To observe and commemorate the 50th anniversary of the Wilderness Act, which was enacted half a century ago on September 3, 1964, the Smithsonian’s National Museum of Natural History has put on exhibition Wilderness Forever: 50 Years of Protecting America’s Wild Places. It is a photography display that showcases carefully selected and scrutinized images culled from over 5,000 entries.
The award-winning images on exhibition feature a seldom seen side of America which is one of unadultered wildlife. Using the eyes of professional, amateur, and student photographers, visitors of the exhibit can view stunning panoramas and the natural wildlife world as it exists today.
The Wilderness Act is a key foundation of the United States’ conservation laws and helped establish the National Wilderness Preservation System that safeguards the country’s wildest and untouched federally protected lands. These locations include 758 wilderness zones that traverse more than 109 million acres in 44 states in addition to Puerto Rico. Collectively, they represent the biggest, most well-protected bodies of wild lands in America.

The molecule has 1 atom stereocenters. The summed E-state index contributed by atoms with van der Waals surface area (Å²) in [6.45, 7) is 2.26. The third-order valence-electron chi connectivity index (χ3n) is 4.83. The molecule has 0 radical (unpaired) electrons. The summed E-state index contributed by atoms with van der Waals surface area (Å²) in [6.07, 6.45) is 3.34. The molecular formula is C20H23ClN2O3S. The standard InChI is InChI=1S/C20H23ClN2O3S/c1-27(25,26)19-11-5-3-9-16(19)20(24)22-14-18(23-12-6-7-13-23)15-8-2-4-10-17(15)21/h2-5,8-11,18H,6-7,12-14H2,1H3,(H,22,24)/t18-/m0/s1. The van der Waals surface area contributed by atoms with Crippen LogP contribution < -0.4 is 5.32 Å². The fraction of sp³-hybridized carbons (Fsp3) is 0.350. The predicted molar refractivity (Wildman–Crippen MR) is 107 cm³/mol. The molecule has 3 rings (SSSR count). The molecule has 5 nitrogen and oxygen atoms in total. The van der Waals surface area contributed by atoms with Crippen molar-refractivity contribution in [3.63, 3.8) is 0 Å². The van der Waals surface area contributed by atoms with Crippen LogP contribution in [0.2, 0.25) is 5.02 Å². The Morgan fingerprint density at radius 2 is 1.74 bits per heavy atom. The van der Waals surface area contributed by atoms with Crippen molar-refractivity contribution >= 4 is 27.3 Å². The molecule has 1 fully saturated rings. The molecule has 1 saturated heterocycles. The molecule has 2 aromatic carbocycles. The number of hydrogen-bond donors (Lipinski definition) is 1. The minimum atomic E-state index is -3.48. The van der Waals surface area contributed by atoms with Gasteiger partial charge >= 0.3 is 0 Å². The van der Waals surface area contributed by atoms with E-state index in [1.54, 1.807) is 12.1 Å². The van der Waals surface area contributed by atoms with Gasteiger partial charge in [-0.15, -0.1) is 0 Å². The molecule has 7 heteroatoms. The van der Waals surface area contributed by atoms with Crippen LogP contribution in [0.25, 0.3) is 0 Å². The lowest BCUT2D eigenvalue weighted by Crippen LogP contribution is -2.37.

Enacted into law in 1964 by President Johnson, the Wilderness Act was a victory for all who took pleasure in the open landscapes of the US and the natural heritage that they embody.
The esteemed judging body was composed of the following:
Adina LoBiondo: Photo Editor, Sierra magazine
Bob Wick: Photographer, BLM
Brendan McCabe: Photo Editor, Smithsonian magazine
Steve Freligh and Charles Veatch: Directors, Nature’s Best Photography
Susan Whitmore: Communications Director, U.S. Public Lands Conservation, The Pew Charitable Trusts
Wilderness Forever: 50 Years of Protecting America’s Wild Places will be on view at the Smithsonian until summer next year. Viewers are enjoined to vote for their favorite entries, which they can do online in order to help select and determine which image will be showcased as a particular month’s spotlight. Read more about the photo exhibit here.